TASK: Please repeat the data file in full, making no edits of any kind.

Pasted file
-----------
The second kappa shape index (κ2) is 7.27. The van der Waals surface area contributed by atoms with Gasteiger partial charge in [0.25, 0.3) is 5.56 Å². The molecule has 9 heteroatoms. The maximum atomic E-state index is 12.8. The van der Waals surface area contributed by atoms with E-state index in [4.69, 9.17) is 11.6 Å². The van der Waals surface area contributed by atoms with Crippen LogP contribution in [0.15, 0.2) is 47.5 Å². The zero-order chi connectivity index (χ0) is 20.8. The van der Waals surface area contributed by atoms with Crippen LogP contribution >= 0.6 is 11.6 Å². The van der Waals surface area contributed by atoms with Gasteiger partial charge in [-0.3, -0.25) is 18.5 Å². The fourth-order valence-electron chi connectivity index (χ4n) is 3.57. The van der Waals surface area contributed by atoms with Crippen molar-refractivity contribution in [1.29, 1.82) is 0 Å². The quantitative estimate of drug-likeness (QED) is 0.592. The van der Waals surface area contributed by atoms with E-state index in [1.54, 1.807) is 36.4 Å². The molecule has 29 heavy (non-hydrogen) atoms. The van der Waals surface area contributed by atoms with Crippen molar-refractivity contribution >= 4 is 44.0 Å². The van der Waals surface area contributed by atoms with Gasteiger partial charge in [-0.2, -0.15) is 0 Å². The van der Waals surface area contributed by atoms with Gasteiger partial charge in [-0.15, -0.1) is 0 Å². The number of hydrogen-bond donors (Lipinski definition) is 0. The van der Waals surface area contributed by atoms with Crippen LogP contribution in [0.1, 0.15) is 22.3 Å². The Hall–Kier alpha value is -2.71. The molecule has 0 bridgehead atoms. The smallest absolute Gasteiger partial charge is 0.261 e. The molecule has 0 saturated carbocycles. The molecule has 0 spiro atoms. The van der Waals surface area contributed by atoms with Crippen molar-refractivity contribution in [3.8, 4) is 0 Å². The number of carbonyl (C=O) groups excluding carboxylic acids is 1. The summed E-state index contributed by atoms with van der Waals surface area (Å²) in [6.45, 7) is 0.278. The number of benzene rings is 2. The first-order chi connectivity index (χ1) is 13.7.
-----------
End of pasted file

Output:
The second kappa shape index (κ2) is 7.27. The van der Waals surface area contributed by atoms with Gasteiger partial charge in [0.25, 0.3) is 5.56 Å². The molecule has 9 heteroatoms. The maximum atomic E-state index is 12.8. The van der Waals surface area contributed by atoms with E-state index in [4.69, 9.17) is 11.6 Å². The van der Waals surface area contributed by atoms with Crippen LogP contribution in [0.15, 0.2) is 47.5 Å². The zero-order chi connectivity index (χ0) is 20.8. The van der Waals surface area contributed by atoms with Crippen LogP contribution >= 0.6 is 11.6 Å². The van der Waals surface area contributed by atoms with Gasteiger partial charge in [-0.3, -0.25) is 18.5 Å². The fourth-order valence-electron chi connectivity index (χ4n) is 3.57. The van der Waals surface area contributed by atoms with Crippen molar-refractivity contribution in [1.29, 1.82) is 0 Å². The quantitative estimate of drug-likeness (QED) is 0.592. The van der Waals surface area contributed by atoms with E-state index in [1.54, 1.807) is 36.4 Å². The molecule has 29 heavy (non-hydrogen) atoms. The van der Waals surface area contributed by atoms with Crippen molar-refractivity contribution >= 4 is 44.0 Å². The van der Waals surface area contributed by atoms with Gasteiger partial charge in [-0.2, -0.15) is 0 Å². The van der Waals surface area contributed by atoms with Gasteiger partial charge in [-0.15, -0.1) is 0 Å². The number of hydrogen-bond donors (Lipinski definition) is 0. The van der Waals surface area contributed by atoms with Crippen LogP contribution in [0.1, 0.15) is 22.3 Å². The Hall–Kier alpha value is -2.71. The molecule has 0 bridgehead atoms. The smallest absolute Gasteiger partial charge is 0.261 e. The molecule has 0 saturated carbocycles. The molecule has 0 spiro atoms. The van der Waals surface area contributed by atoms with Crippen molar-refractivity contribution in [3.8, 4) is 0 Å². The number of carbonyl (C=O) groups excluding carboxylic acids is 1. The summed E-state index contributed by atoms with van der Waals surface area (Å²) in [6.45, 7) is 0.278. The number of benzene rings is 2. The first-order chi connectivity index (χ1) is 13.7.